Traveling in China


India aims to draw 14m Chinese tourists

Updated: Aug 31, 2018 China Daily Print


Chinese children perform Indian classical dance at an Indian tourism roadshow in Beijing on Tuesday.[Photo/Xinhua]

India is holding roadshows in China this week in a bid to draw more tourists.

Indian Tourism Minister K.J. Alphons, who spoke at the first promotional event in Beijing on Tuesday, said India hopes that at least 14 million Chinese tourists will visit the country over the course of the next five years. Two more roadshows are being held in Wuhan, Central China's Hubei province, and Shanghai through Saturday.

China leads the global outbound tourism market, with 144 million people traveling abroad annually.

But despite being neighbors, India still receives very few tourists from China compared to the numbers visiting from the United States, Britain and other Western countries.

Some 240,000 Chinese tourists traveled to India in 2017. The figure was 1.37 million for visitors from the United States.

India will also set up a tourism office in Beijing, Alphons said at Tuesday's event, which included presentations by other tourism officials from the country.

India registered 10.18 million foreign tourist arrivals last year, an increase of more than 15 percent over the previous year. The country's foreign exchange earnings from tourism exceeded $27 billion last year, according to the Indian Tourism Ministry's annual report for 2017-18.

Earlier some Chinese media reports said that India would need to further develop its tourism infrastructure to attract Chinese people to travel there in larger numbers.

Talking to reporters later at the event's venue in a Beijing hotel, Alphons estimated there was a shortage of 200,000 budget hotel rooms priced between $29 to $44 per night in India.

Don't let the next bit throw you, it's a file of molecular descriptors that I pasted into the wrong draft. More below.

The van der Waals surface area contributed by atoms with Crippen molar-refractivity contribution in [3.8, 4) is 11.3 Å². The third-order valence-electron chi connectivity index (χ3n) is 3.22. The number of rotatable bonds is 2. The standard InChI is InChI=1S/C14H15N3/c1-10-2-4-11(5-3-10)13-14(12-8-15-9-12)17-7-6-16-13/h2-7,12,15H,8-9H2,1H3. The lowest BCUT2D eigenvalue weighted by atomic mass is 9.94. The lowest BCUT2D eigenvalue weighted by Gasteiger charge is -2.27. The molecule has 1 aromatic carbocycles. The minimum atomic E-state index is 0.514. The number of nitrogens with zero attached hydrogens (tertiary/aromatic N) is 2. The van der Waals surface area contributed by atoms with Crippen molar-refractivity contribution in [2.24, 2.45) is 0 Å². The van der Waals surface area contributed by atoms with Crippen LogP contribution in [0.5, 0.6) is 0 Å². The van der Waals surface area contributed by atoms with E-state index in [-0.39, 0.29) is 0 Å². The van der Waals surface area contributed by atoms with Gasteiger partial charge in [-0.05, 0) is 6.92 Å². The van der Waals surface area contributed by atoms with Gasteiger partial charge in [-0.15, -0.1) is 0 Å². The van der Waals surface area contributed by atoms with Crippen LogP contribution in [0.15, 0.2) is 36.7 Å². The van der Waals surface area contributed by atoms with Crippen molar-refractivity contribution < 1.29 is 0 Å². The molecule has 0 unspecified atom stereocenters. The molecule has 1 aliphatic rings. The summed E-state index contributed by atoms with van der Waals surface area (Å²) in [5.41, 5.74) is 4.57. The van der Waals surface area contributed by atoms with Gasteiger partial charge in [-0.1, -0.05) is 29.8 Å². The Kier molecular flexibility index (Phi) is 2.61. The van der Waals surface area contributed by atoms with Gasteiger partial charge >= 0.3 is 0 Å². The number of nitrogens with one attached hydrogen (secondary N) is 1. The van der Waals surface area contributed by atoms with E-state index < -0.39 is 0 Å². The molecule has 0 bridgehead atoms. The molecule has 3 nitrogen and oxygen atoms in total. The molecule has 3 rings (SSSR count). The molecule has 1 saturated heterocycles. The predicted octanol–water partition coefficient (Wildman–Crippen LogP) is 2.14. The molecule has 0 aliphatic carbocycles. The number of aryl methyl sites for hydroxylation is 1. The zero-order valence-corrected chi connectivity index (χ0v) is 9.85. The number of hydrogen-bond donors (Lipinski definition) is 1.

"If we have investors from China or anywhere in the world, they would be most welcome. That's one segment we have to address," he said, adding that India had adequate hotel rooms in the luxury category.

When asked about safety concerns expressed in some Chinese media reports about women traveling alone in India, Alphons called it a "perception battle" that India would need to fight.

Unrelated to the question, he cited social media and said 25 percent of Chinese tourists to India traveled alone these days, and they tended to be younger than group travelers from China.

He also said India is building four- and six-lane roads around the so-called Buddhist circuit - a network of temples designed to attract tourists from China and other parts of Asia. It will take a couple of years to complete the highways, he added.

The Sarnath temple in the northern Indian state of Uttar Pradesh, where Buddha taught a key philosophy of the religion, will be ready to handle up to 1 million visitors annually in six months' time, he said.

When asked if there was an impact on tourism owing to a ban on the sale of beef in India, the minister clarified that the meat was still eaten in Kerala, Goa and in the northeastern states.

"These are all big tourism destinations. So, people will go wherever they feel comfortable," Alphons said.

But he added that local sentiments needed to be respected, too.

Other than for sightseeing, Chinese people also visit India for medical tourism.

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